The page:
Bjelašnica (pronounced [bjělaːʃnit͡sa]) is a mountain in central Bosnia and Herzegovina. It is found directly to the southwest of Sarajevo, bordering Mt. Igman. Bjelašnica’s tallest peak, by which the whole mountain group got its name, rises to an elevation of 2067 meters (6782 feet). Other notable peaks are Krvavac (2061 m), Mali Vlahinja (2055 m), and Hranisava (1964 m). The Bjelašnica range is bordered by the Rakitnica in the south, the Neretva in the west, Mt Igman in the north-east and Mt Ivan in the north-west. Only at 20 minutes distance of Sarajevo, it is a popular tourist attraction for hiking and skiing.


Jahorina (Cyrillic: Јахорина pronounced [jâxɔrina]) is a mountain in Bosnia and Herzegovina, located near Pale in the Dinaric Alps. It borders Mount Trebević, another Olympic mountain. Jahorina’s highest peak, Ogorjelica, has a summit elevation of 1,916 metres (6,286 ft), making it the second-highest of Sarajevo’s mountains, after Bjelašnica at 2,067 m (6,781 ft). Mount Jahorina hosted the women’s alpine skiing events of the 1984 Winter Olympics.[1] Jahorina is located 15 km (9.3 mi) from Pale and 30 km (19 mi) from Sarajevo. The international airport in Sarajevo is located 33 km (21 mi) from Jahorina, connected with the ski resort by a new motorway.


Igman is a mountain plateau in central Bosnia and Herzegovina. It is located southwest of Sarajevo, bordering the Bjelašnica range in the south and west, Hadžići and Ilidža in the north, and the river Željeznica in the east. Igman’s highest point, Crni vrh, west of the Malo Polje road, at an altitude of 1,510 metres. During the 1984 Winter Olympics, Igman was, along with Jahorina and Bjelašnica, the location of the competition in the alpine and Nordic sports disciplines. Igman hosted primarily the Nordic disciplines; the Igman Olympic Jumps in the Malo Polje area were the site of the ski jumping events and also the ski jumping part of the Nordic combined events. Meanwhile, the Veliko Polje hosted the biathlon, cross-country skiing, and the cross-country skiing part of the Nordic combined event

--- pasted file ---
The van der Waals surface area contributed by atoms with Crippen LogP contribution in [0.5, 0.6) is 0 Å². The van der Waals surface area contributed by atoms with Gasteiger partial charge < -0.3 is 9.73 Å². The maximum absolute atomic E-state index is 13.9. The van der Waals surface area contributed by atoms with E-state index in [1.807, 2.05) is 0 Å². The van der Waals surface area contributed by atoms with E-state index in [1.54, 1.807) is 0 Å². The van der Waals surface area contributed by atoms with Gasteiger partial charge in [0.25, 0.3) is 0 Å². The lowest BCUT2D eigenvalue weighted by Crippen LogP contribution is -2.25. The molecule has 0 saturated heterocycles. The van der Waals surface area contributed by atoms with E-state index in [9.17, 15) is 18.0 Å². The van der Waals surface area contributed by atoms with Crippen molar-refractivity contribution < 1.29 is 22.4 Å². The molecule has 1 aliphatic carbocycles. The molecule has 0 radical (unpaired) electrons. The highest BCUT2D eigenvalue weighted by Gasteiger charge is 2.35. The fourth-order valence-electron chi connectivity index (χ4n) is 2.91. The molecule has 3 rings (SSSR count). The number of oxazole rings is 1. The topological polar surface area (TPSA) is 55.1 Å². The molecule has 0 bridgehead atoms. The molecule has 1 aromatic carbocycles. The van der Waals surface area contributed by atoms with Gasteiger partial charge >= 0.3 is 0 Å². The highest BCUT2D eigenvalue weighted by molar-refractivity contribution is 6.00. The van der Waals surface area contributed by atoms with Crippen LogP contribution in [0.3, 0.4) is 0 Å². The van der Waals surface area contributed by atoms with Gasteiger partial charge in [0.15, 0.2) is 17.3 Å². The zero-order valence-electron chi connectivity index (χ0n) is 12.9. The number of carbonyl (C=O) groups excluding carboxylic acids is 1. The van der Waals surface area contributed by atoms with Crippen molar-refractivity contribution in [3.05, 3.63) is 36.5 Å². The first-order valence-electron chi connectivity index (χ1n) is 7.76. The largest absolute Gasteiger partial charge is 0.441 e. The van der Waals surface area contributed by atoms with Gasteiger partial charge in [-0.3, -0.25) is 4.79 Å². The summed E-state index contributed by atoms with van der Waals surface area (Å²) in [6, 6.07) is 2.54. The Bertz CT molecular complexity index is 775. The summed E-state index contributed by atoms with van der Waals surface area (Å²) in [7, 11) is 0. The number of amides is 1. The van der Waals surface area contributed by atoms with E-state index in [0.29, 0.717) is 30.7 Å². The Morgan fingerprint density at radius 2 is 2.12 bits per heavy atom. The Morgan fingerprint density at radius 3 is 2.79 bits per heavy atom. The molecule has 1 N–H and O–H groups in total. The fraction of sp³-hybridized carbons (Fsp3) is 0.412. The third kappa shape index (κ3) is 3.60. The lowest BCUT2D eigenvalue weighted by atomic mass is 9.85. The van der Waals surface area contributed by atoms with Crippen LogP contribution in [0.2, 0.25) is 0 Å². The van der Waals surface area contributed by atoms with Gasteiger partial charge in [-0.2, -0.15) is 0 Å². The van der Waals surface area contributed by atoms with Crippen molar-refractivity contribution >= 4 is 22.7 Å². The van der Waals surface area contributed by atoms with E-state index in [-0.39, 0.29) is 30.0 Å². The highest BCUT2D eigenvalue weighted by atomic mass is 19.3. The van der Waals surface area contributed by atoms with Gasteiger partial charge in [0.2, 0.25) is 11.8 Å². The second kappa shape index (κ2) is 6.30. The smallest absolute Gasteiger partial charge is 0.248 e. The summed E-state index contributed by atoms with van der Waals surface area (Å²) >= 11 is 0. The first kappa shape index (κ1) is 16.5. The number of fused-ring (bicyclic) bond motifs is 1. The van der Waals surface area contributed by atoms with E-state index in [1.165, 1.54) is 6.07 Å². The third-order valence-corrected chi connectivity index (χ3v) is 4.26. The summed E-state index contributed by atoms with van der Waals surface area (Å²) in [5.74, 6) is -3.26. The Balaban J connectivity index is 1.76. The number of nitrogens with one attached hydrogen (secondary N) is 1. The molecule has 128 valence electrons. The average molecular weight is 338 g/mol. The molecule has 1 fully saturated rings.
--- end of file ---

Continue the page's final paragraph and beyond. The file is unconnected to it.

The Skakavac waterfall

The Skakavac waterfall near Sarajevo is one of the greatest and most attractive waterfalls in BiH and it stands for a real tourist attraction. The waterfall is 98 metres high and placed in the landscape of exceptional beauty.


Trebević is a mountain in central Bosnia and Herzegovina. It is found directly to the southeast of Sarajevo. Trebević is 1627 meters (5338 ft) tall, making it the second shortest of the Sarajevo mountains. Trebević, like the other Sarajevo mountains, was used for a number of Olympic events, such as bobsledding. During the Siege of Sarajevo, Trebević took on a darker role as its elevations proved ideal positions for besieging artillery and the mountain became a key fighting ground.


Mehmed Paša Sokolović Bridge

The Mehmed Paša Sokolović Bridge is a historic bridge in Višegrad, over the Drina River in eastern Bosnia and Herzegovina. It was completed in 1577 by the Ottoman court architect Mimar Sinan


The Drina (Serbian Cyrillic: Дрина, pronounced [drǐːna]) is a 346 km (215 mi) long international river, which forms a large portion of the border between Bosnia and Herzegovina and Serbia.


Sutjeska National Park

The Sutjeska National Park (Bosnian, Serbian and Montenegrin: Nacionalni park Sutjeska, Национални парк Сутјеска; pronounced [sûtjɛska]) is a national park located in Bosnia and Herzegovina in the Republika Srpska entity. Established in 1962, it is Bosnia and Herzegovina’s oldest national park. It includes the highest peak of Maglić at over 2,386 metres (7,828 ft), on the border with Montenegro. The Montenegrin part of Maglić massif in the park has also formed the Trnovačko Jezero (Trnovačko Lake). The Strict Nature Reserve “Perućica”, one of the last two remaining primeval forests in Europe, is part of the park.[1][2][3][4] The park is also famous as being the location of the Battle of the Sutjeska in 1943 during World War II. It is an affiliated member of EUROPARC Federation.